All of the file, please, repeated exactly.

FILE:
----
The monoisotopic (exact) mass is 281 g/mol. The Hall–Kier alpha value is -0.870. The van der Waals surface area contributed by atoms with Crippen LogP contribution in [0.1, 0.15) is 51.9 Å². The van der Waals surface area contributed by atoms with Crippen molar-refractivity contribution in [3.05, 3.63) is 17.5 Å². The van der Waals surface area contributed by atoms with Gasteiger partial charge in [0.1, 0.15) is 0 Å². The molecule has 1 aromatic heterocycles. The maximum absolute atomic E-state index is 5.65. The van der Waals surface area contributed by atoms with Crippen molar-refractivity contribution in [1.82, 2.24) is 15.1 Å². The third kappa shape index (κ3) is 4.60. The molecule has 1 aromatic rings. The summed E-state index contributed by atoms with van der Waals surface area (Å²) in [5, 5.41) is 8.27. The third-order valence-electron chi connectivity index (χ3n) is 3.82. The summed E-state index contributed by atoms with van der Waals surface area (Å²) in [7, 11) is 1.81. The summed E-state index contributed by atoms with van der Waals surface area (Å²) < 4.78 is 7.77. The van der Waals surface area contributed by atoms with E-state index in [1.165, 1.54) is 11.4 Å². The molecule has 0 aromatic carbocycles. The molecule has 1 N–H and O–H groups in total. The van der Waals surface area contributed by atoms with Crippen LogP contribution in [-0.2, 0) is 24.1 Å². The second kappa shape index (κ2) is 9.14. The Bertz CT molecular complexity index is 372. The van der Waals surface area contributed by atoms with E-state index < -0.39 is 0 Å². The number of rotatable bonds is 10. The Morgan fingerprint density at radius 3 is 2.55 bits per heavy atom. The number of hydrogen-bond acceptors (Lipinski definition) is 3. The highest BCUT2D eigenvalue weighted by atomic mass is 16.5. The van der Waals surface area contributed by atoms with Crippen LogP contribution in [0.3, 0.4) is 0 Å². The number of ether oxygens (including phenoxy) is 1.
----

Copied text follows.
The monoisotopic (exact) mass is 281 g/mol. The Hall–Kier alpha value is -0.870. The van der Waals surface area contributed by atoms with Crippen LogP contribution in [0.1, 0.15) is 51.9 Å². The van der Waals surface area contributed by atoms with Crippen molar-refractivity contribution in [3.05, 3.63) is 17.5 Å². The van der Waals surface area contributed by atoms with Gasteiger partial charge in [0.1, 0.15) is 0 Å². The molecule has 1 aromatic heterocycles. The maximum absolute atomic E-state index is 5.65. The van der Waals surface area contributed by atoms with Crippen molar-refractivity contribution in [1.82, 2.24) is 15.1 Å². The third kappa shape index (κ3) is 4.60. The molecule has 1 aromatic rings. The summed E-state index contributed by atoms with van der Waals surface area (Å²) in [5, 5.41) is 8.27. The third-order valence-electron chi connectivity index (χ3n) is 3.82. The summed E-state index contributed by atoms with van der Waals surface area (Å²) in [7, 11) is 1.81. The summed E-state index contributed by atoms with van der Waals surface area (Å²) < 4.78 is 7.77. The van der Waals surface area contributed by atoms with E-state index in [1.165, 1.54) is 11.4 Å². The molecule has 0 aromatic carbocycles. The molecule has 1 N–H and O–H groups in total. The van der Waals surface area contributed by atoms with Crippen LogP contribution in [-0.2, 0) is 24.1 Å². The second kappa shape index (κ2) is 9.14. The Bertz CT molecular complexity index is 372. The van der Waals surface area contributed by atoms with E-state index < -0.39 is 0 Å². The number of rotatable bonds is 10. The Morgan fingerprint density at radius 3 is 2.55 bits per heavy atom. The number of hydrogen-bond acceptors (Lipinski definition) is 3. The highest BCUT2D eigenvalue weighted by atomic mass is 16.5. The van der Waals surface area contributed by atoms with Crippen LogP contribution in [0.3, 0.4) is 0 Å². The number of ether oxygens (including phenoxy) is 1.